When the ASCA office contacts the supervisors about the date and time of the evaluation meeting, it also asks the supervisors to suggest an external reader. Once the external reader has been approved by the ASCA vice-director, the supervisors approach the external reader and secure their cooperation. The external reader is asked by the supervisors to read the pilot study and to send a short assessment report to the supervisors, ASCA’s vice-director and the ASCA office at least two days before the evaluation meeting. The assessment report should outline whether, on the basis of the pilot study, the external reader feels the PhD candidate will be able to produce a defendable dissertation within the contract period.
The supervisors are responsible for communicating the content of the external reader’s assessment to the PhD candidate before the evaluation meeting. The external reader does not attend the evaluation meeting. The main supervisor (“promotor”) is responsible for checking that the external reader’s report is received in time and sent to the other supervisor(s), ASCA’s vice-director and the ASCA office.
Content and form of the pilot study
In terms of content, the pilot study should be designed to form an integral part of the dissertation, either as the introduction or as a chapter. Experience has shown that pilot studies designed as chapters tend to work better than pilot studies designed as introductions. The pilot study should not take the form of a research proposal; it needs to be a coherent, independently readable, non-fragmentary text.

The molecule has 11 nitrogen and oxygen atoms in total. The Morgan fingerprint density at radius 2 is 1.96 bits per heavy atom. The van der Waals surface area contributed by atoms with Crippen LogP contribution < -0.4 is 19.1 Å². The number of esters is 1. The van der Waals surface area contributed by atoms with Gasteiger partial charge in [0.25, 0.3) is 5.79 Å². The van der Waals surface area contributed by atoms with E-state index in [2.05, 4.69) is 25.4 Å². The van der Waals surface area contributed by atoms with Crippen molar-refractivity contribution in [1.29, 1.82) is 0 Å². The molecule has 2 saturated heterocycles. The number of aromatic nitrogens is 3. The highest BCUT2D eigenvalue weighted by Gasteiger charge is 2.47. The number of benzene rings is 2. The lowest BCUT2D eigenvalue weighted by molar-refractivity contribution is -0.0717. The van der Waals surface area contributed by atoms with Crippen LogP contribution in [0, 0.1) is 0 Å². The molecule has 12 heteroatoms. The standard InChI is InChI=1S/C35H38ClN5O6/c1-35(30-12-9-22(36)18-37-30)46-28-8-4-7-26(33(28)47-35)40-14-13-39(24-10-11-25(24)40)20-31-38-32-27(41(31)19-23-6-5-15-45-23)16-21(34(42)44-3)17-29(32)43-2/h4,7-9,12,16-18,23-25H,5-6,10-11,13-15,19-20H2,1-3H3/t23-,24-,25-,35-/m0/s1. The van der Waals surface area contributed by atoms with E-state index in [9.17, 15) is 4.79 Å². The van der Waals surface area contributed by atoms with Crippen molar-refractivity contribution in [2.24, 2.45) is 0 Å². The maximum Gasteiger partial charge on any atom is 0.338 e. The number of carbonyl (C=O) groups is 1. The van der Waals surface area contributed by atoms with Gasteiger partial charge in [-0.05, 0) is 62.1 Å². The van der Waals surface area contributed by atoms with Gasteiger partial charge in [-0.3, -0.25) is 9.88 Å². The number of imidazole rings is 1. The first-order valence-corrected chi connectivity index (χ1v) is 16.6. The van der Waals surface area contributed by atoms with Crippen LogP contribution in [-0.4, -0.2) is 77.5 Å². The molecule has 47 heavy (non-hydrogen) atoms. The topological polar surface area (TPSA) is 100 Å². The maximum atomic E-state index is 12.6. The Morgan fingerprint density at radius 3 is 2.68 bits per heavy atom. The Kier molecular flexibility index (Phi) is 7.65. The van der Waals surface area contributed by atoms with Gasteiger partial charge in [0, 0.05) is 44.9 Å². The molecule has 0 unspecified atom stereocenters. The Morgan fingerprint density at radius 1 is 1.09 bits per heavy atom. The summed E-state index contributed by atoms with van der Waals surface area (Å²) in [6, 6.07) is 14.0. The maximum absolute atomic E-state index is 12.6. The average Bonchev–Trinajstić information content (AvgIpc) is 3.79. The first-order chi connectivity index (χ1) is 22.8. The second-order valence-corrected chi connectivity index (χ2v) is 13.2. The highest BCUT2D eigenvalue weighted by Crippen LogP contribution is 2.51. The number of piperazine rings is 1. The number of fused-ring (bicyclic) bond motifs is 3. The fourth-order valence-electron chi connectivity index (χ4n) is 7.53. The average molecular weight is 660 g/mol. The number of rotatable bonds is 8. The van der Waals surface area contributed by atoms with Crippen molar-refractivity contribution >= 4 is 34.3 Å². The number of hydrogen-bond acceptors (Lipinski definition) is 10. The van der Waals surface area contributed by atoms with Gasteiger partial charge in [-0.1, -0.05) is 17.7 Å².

In the case of an introduction, the pilot study should outline the main problem and research questions of the dissertation, as well as the theoretical framework, methods and objects used to address this problem and research questions in an innovative manner. It should also demonstrate the PhD candidate’s ability to engage critically with existing scholarship.
In the case of a chapter, the pilot study should demonstrate the PhD candidate’s ability to lucidly present and analyze one or more case studies in relation to the central research question(s) of the dissertation project and should articulate where the innovation of the analysis lies. It should also demonstrate the PhD candidate’s ability to engage critically with existing scholarship.
In formal terms, the pilot study should be:
- between 5,000 and 10,000 words long;
- a coherent, independently readable text with a beginning/introduction, middle/body and end/conclusion and a clearly developed argument;
- professionally presented (spell-checked, with a consistently used reference system and a full bibliography);
Any questions about the pilot study and the evaluation on the part of the PhD candidate, the supervisors or the external reader should be addressed – as soon as they arise – to the ASCA vice-director (firstname.lastname@example.org) and the ASCA office (email@example.com). Upon request, the ASCA-office can provide examples of successful pilot studies.
ASCA evaluations after the pilot study
If the pilot study is deemed satisfactory, the PhD candidate’s contract is renewed for the rest of the four- or three-year period. Throughout the contract period (and after it, if the dissertation has not yet been defended), PhD candidates and their supervisors are invited for annual ASCA evaluations so that any problems with the candidate’s progress can be signaled and resolved. For these evaluations, the PhD candidate submits an evaluation form detailing their progress and planning, and a recent piece of writing (e.g. a chapter, an article submitted for publication) chosen in consultation with the supervisors. No external reader is involved in these evaluations and they do not constitute a go/no-go moment like the pilot study evaluation.